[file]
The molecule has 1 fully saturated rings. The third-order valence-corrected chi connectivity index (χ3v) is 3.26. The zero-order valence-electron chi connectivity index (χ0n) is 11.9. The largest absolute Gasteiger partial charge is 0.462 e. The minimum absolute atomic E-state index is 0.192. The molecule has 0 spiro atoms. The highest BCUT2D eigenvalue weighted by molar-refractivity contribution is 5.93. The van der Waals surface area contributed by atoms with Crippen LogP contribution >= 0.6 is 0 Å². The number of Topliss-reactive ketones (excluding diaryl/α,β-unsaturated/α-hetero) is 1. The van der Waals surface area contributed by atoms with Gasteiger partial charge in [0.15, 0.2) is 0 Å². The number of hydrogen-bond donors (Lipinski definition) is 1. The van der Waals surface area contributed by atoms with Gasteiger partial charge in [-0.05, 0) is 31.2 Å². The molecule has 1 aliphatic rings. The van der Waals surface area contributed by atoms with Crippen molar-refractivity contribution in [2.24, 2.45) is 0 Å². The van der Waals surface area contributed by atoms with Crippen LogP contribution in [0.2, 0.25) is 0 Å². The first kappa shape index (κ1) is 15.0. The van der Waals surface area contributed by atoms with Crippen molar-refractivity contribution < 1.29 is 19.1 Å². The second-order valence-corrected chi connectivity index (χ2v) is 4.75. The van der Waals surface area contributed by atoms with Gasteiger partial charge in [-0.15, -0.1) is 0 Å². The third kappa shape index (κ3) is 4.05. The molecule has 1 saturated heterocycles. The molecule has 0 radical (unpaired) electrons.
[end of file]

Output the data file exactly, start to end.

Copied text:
The molecule has 1 fully saturated rings. The third-order valence-corrected chi connectivity index (χ3v) is 3.26. The zero-order valence-electron chi connectivity index (χ0n) is 11.9. The largest absolute Gasteiger partial charge is 0.462 e. The minimum absolute atomic E-state index is 0.192. The molecule has 0 spiro atoms. The highest BCUT2D eigenvalue weighted by molar-refractivity contribution is 5.93. The van der Waals surface area contributed by atoms with Crippen LogP contribution >= 0.6 is 0 Å². The number of Topliss-reactive ketones (excluding diaryl/α,β-unsaturated/α-hetero) is 1. The van der Waals surface area contributed by atoms with Gasteiger partial charge in [0.15, 0.2) is 0 Å². The number of hydrogen-bond donors (Lipinski definition) is 1. The van der Waals surface area contributed by atoms with Gasteiger partial charge in [-0.05, 0) is 31.2 Å². The molecule has 1 aliphatic rings. The van der Waals surface area contributed by atoms with Crippen molar-refractivity contribution in [2.24, 2.45) is 0 Å². The van der Waals surface area contributed by atoms with Crippen LogP contribution in [0.2, 0.25) is 0 Å². The first kappa shape index (κ1) is 15.0. The van der Waals surface area contributed by atoms with Crippen molar-refractivity contribution < 1.29 is 19.1 Å². The second-order valence-corrected chi connectivity index (χ2v) is 4.75. The van der Waals surface area contributed by atoms with Gasteiger partial charge in [-0.15, -0.1) is 0 Å². The third kappa shape index (κ3) is 4.05. The molecule has 1 saturated heterocycles. The molecule has 0 radical (unpaired) electrons.